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Archive for the ‘Rubén Blades’ Category

Dead Man Out

11 May

Dead Man Out – directed by Richard Pearce. HBO Drama. 87 minutes Black And White 1988.
★★★★★
The Story: A psychiatrist, tasked with restoring a death-row inmate to legal sanity, finds himself entangled with the soul of the man he treats.
~
Where has Rubèn Blades been all my life?

I assumed an actor this dangerously brilliant must be dead, but I see he has a going career in television series, and I am glad for him and all his kin. I had read his name but assumed it was Spanish and pronounced Bladès. He is Panamanian by extraction, but his last name is English, Blades. As you already probably know.

This praise for him must be couched in another praise, which is that his performance takes place in a very great TV play. Great in the sense that The Ajax is great, or that Coriolanus is great or The Outcast Of The Islands. Which is to say that it deals with a human dilemma so massive it steals the power of conception from the viewer. No solution can be imagined for it for either protagonist.

Blades is a crazy-behaving prisoner, and he must be treated back to normalcy. Danny Glover is his treater. Glover is a lovely actor all his life and perfectly suited to the part because of his big open features behind which anything might be felt. Glover is 42 when he does this, which is just at that perfect age before middle-age, when the inner life is only partly settled. As he persists with the treatment, it is borne in on him that the man he is treating is far more intelligent than he is, far more daring, more eloquent, with far more at stake.

As that man, Blades is 41, and so he must be, for the character is ripe in the ways of the world and of prison. Blades plays him full out. Nothing is omitted and because nothing is omitted we credit him with full humanity, full intelligence, full ability to perceive and know and speak. You root for Blades’ character at his worst and best. He is humanity as seldom revealed, so you have no option but to invest. Blades gives him all you ever knew about life.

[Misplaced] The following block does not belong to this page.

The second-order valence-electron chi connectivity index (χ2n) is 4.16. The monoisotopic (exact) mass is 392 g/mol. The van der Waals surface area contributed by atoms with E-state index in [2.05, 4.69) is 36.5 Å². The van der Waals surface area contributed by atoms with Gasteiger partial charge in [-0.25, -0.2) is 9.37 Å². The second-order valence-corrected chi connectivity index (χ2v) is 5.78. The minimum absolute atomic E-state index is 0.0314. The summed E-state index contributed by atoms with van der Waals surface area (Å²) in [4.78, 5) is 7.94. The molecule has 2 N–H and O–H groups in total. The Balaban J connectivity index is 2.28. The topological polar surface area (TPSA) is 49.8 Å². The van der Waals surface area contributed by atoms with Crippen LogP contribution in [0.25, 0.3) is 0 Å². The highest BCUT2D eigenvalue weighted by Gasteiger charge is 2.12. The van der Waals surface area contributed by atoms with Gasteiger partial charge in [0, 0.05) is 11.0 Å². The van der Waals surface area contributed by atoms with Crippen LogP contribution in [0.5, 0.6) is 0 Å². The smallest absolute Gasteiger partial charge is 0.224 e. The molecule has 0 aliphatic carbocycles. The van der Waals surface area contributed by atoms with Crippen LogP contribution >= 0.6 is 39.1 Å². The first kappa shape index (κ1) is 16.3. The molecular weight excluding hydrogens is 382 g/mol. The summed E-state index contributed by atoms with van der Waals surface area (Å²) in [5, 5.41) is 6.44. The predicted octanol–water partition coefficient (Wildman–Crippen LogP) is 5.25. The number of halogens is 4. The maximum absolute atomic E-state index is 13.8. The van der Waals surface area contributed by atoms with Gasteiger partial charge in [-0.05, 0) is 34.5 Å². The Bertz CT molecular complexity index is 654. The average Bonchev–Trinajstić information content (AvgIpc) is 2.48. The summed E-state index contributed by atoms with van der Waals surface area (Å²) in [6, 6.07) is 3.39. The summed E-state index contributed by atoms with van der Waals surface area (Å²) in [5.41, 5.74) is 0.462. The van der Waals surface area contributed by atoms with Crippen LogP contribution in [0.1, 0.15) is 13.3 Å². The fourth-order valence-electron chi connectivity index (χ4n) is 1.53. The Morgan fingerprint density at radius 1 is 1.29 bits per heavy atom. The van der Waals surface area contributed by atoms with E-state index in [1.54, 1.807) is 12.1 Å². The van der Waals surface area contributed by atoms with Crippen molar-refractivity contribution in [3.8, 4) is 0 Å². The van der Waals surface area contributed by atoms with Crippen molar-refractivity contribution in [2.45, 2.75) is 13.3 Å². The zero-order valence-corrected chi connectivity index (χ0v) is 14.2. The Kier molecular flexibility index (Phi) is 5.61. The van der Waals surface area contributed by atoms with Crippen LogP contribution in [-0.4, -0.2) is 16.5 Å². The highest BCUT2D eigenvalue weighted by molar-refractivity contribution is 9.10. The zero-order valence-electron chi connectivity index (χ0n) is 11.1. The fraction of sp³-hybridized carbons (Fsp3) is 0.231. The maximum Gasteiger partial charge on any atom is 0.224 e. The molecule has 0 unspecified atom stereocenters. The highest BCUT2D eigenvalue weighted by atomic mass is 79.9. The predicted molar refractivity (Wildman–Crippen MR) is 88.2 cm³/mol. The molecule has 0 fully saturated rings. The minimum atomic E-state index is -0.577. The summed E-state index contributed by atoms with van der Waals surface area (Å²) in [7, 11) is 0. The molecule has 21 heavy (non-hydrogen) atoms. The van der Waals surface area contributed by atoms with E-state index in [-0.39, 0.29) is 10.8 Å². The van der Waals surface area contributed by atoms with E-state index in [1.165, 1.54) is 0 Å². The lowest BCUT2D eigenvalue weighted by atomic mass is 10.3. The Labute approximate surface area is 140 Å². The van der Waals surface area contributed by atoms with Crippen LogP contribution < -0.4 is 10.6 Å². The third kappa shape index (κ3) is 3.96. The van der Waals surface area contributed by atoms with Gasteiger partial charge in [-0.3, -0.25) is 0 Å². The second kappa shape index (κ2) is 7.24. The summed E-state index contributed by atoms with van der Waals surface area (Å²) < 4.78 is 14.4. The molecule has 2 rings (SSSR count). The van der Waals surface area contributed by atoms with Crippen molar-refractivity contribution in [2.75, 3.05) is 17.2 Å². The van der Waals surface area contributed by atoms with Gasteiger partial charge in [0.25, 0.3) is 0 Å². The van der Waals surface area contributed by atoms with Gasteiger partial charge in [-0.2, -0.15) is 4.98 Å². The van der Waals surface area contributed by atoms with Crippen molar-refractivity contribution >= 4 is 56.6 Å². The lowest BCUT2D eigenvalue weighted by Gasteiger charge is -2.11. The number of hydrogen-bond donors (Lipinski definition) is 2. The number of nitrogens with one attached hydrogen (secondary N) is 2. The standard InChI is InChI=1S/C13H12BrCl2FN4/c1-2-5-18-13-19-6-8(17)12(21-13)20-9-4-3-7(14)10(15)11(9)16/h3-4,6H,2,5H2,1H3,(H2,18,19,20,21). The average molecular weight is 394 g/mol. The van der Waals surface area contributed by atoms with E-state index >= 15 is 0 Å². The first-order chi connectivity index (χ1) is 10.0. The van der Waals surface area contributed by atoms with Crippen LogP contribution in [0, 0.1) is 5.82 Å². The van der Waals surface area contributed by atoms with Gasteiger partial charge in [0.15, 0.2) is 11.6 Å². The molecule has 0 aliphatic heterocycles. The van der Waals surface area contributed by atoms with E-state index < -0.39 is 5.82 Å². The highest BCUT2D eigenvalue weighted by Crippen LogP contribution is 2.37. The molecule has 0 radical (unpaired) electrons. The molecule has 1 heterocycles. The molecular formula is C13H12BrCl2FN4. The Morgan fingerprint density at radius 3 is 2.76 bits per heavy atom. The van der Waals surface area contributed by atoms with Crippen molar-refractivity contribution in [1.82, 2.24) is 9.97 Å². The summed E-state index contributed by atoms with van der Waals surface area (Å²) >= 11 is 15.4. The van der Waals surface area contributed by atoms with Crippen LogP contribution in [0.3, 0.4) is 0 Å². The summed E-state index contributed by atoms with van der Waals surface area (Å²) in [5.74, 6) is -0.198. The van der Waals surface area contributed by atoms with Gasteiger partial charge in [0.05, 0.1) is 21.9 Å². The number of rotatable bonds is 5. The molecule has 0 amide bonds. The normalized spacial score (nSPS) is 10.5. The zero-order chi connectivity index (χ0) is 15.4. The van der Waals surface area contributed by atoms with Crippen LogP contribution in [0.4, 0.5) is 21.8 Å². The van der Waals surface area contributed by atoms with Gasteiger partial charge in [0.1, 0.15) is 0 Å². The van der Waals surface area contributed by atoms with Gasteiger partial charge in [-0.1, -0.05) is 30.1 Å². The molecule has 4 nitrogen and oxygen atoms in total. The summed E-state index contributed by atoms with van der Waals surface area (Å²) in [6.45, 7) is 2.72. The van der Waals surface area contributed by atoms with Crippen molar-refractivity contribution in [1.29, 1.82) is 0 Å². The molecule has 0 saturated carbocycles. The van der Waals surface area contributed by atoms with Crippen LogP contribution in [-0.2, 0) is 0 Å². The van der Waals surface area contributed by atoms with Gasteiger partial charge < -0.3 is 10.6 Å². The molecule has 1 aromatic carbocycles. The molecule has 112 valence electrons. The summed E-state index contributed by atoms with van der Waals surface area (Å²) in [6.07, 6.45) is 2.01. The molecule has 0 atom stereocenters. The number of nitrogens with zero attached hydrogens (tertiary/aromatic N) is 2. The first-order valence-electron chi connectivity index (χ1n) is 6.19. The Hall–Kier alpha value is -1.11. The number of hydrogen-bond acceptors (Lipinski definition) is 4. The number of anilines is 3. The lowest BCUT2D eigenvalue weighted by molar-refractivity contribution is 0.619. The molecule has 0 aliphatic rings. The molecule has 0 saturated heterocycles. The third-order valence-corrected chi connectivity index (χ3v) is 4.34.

The film exists on VHS, where I saw it, but also on DVD, neither expensive. Every collection of great film acting must contain it.

You deserve the best

Find it.

See it.

 
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Posted in ACTING STYLE: AMERICAN REALISTIC, Danny Glover, PRISON DRAMA, Rubén Blades

 

The Devil’s Own

05 Feb

The Devil’s Own — Directed by Alan J. Pakula. Thriller. A young man on a revenge mission boards with the family of a cop, who has to choose between his friendship with the lad and his hatred of what the lad stands for. 111 minutes Color 1997.

★★★★

I don’t know if Harrison Ford ever knew how to act, but he certainly has forgotten how by the time he plays this character. He “acts” by “playing stern”. He does this by scowling and drawing down the sides of his lips and staring. That is to say, he makes faces. Too bad, because the result is that his vis à vis, given nothing to play with, takes every trick. The vis à vis in this case is the brilliant Brad Pitt, an actor whose every response seems right. As opposed to Ford whose every response seems righteous. We are presented thereby not with Ford’s character being tortured by his own perfection and the lack of it in others, but by an actor who never questions the foundation of and impossibility of such a rock-faced contrast. Harrison Ford has no way through his own fixed method, and no suggestion of one. We are faced with thickness. Brad Pitt, however, is all wit, susceptibility, openness, and so he makes the most unlikely situations plausible, although in this he is certainly helped by the editor. After all, it is a story with guns going off and no one getting hit. So with no one for Pitt to play against the film lies flat, save when we see him. We side with him wholly and throughout, which is not what we are supposed to do. At first it seemed that the film was set in Ireland, since the opening has everyone speaking the tongue; it was only with forced effort that I understood it to be taking place in Brooklyn. Pitt is running guns to Ireland and is lodged in Harrison Ford’s home. When Ford finds out what he is up to, oh dear! Because of Ford’s acting choice, the wrap-up goes for naught. The supporting people, particularly Treat Williams as the gun middleman, are excellent, and, this being Pakula, the production values are first rate. See it for Pitt – always worth our appreciation in lower-class roles.

 
 
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